5 years pass since Midland City hostage crisis that gripped the nation

Jimmie Lee Dykes held a boy named Ethan in an underground bunker in Midland City, Alabama for...
Jimmie Lee Dykes held a boy named Ethan in an underground bunker in Midland City, Alabama for nearly a week. (Source: WSFA 12 News)
Updated: Jan. 29, 2018 at 7:36 AM CST
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Charles "Chuck" Poland, Jr. was shot and killed while trying to protect children on his school...
Charles "Chuck" Poland, Jr. was shot and killed while trying to protect children on his school bus Jan. 29, 2013. (Source: WSFA 12 News)
Poland's bus was removed from the scene on Friday, Feb. 2, 2013. (Source: WSFA 12 News)
Poland's bus was removed from the scene on Friday, Feb. 2, 2013. (Source: WSFA 12 News)

MIDLAND CITY, AL (WSFA) - Monday marks five years since the start of the Midland City hostage crisis that played out with news coverage across the world focused on a small southeast Alabama town.

The situation started the afternoon of Tuesday, Jan. 29, 2013, when 65-year-old Jimmie Lee Dykes, a disturbed man, boarded a Dale County school bus with a demand he be able to take two children. Dykes ended up taking just one child, a 6-year-old boy named Ethan.

In the process of kidnapping the child, Dykes shot the driver, Charles "Chuck" Poland, Jr. at least four times. Poland died from his injuries.

Another student, 15, called 911 while the drama unfolded.

"He took the kid off the bus," the teen told the dispatcher.

"Is the bus driver the only person that was shot?" the dispatcher asked.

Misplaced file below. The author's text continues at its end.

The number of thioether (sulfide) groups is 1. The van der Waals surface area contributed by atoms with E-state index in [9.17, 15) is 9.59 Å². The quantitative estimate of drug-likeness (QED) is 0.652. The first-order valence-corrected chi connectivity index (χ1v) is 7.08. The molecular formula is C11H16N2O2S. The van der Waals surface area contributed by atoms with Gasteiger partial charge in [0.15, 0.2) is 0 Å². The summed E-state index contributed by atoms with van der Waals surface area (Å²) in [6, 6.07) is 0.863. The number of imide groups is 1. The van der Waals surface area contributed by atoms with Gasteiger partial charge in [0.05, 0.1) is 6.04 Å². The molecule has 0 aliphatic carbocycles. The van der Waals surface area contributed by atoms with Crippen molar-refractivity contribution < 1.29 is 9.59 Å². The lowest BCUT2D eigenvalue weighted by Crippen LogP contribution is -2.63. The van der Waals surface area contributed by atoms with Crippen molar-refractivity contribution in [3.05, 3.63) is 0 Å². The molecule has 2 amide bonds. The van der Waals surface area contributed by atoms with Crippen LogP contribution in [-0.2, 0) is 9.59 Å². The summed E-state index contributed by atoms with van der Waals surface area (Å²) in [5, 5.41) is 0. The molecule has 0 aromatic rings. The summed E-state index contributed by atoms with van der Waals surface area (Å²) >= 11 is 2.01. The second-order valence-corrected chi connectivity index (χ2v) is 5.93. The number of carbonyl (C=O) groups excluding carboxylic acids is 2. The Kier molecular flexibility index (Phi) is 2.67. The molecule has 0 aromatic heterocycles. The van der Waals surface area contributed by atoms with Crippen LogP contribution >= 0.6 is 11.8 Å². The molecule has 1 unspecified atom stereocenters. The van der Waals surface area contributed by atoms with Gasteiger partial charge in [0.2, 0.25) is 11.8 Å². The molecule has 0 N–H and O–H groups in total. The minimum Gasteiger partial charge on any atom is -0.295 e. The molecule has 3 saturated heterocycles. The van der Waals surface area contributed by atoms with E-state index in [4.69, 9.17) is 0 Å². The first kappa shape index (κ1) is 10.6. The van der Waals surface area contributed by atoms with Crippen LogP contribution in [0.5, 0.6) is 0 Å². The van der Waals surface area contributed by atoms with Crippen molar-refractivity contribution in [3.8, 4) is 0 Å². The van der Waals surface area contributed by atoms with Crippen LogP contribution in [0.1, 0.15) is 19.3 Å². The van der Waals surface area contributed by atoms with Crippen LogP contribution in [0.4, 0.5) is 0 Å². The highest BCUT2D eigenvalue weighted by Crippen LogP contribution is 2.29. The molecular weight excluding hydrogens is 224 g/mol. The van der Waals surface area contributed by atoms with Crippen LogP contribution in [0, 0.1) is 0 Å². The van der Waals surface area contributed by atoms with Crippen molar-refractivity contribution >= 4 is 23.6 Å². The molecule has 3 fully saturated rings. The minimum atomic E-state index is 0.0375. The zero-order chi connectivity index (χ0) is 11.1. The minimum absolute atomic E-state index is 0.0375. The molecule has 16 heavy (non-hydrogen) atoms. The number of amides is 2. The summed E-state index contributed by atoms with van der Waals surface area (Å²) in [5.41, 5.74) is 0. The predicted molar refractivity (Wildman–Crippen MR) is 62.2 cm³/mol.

"Yes," the teen responded.

"Hang in there honey, you're doing so good, I'm so proud of you," the dispatcher encouraged.

As law enforcement fled toward the scene, Dykes took Ethan hostage and fled with him to a nearby underground bunker he'd created on his property. The bunker, which the FBI later described as being not very large but with room for a bunk bed, featured PVC pipe for ventilation and communication.

The nation waited anxiously for any sign the child would be released, but hours turned to days.

Still, federal agents were committed to waiting Dykes out as long as there was an open line of communication. Six days passed without much outward movement. Authorities even praised the troubled man that weekend for taking care of his child hostage, saying Dykes gave the boy things sent into the bunker by authorities including a red HotWheels car and Cheez-Its crackers.

Then, the situation began to deteriorate.

"Just as I said today, by the end of this *****day, there's going to be a determination as to whether or not, you will ever be sitting at that desk again," Dykes said in a profanity-laced call to negotiators. "You just send some *****down that funnel up there to their death."

Dykes' change in tone prompted the team to accelerate their efforts. On Monday afternoon, almost a week after Ethan was taken hostage, the team made its move, storming the bunker and freeing the child a daring attempt that also resulted in Dykes' death.

Following the crisis, the bunker was dismantled.

Today, we're talking to some of the people involved in the standoff situation and will share their thoughts on the anniversary.

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